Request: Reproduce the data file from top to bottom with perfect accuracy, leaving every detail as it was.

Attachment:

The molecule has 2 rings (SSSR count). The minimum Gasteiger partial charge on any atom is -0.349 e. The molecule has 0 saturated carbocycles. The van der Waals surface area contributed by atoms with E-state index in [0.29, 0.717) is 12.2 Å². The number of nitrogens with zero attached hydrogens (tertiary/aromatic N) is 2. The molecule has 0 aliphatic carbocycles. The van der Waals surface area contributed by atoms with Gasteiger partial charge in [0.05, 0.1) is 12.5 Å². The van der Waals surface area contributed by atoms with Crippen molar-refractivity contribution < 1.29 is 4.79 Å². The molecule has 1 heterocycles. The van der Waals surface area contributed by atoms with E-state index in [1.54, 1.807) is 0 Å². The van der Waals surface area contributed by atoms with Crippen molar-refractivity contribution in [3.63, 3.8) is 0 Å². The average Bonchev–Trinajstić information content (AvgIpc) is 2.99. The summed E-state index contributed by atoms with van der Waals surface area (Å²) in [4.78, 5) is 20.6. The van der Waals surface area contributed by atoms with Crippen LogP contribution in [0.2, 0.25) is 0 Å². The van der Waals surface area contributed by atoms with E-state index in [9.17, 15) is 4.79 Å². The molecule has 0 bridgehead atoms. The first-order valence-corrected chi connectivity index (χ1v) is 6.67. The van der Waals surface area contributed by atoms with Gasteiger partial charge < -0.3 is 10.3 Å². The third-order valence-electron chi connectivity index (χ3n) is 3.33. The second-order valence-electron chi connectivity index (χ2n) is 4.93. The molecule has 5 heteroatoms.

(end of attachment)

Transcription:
The molecule has 2 rings (SSSR count). The minimum Gasteiger partial charge on any atom is -0.349 e. The molecule has 0 saturated carbocycles. The van der Waals surface area contributed by atoms with E-state index in [0.29, 0.717) is 12.2 Å². The number of nitrogens with zero attached hydrogens (tertiary/aromatic N) is 2. The molecule has 0 aliphatic carbocycles. The van der Waals surface area contributed by atoms with Gasteiger partial charge in [0.05, 0.1) is 12.5 Å². The van der Waals surface area contributed by atoms with Crippen molar-refractivity contribution < 1.29 is 4.79 Å². The molecule has 1 heterocycles. The van der Waals surface area contributed by atoms with E-state index in [1.54, 1.807) is 0 Å². The van der Waals surface area contributed by atoms with Crippen molar-refractivity contribution in [3.63, 3.8) is 0 Å². The average Bonchev–Trinajstić information content (AvgIpc) is 2.99. The summed E-state index contributed by atoms with van der Waals surface area (Å²) in [4.78, 5) is 20.6. The van der Waals surface area contributed by atoms with Crippen LogP contribution in [0.2, 0.25) is 0 Å². The van der Waals surface area contributed by atoms with E-state index in [9.17, 15) is 4.79 Å². The molecule has 0 bridgehead atoms. The first-order valence-corrected chi connectivity index (χ1v) is 6.67. The van der Waals surface area contributed by atoms with Gasteiger partial charge < -0.3 is 10.3 Å². The third-order valence-electron chi connectivity index (χ3n) is 3.33. The second-order valence-electron chi connectivity index (χ2n) is 4.93. The molecule has 5 heteroatoms.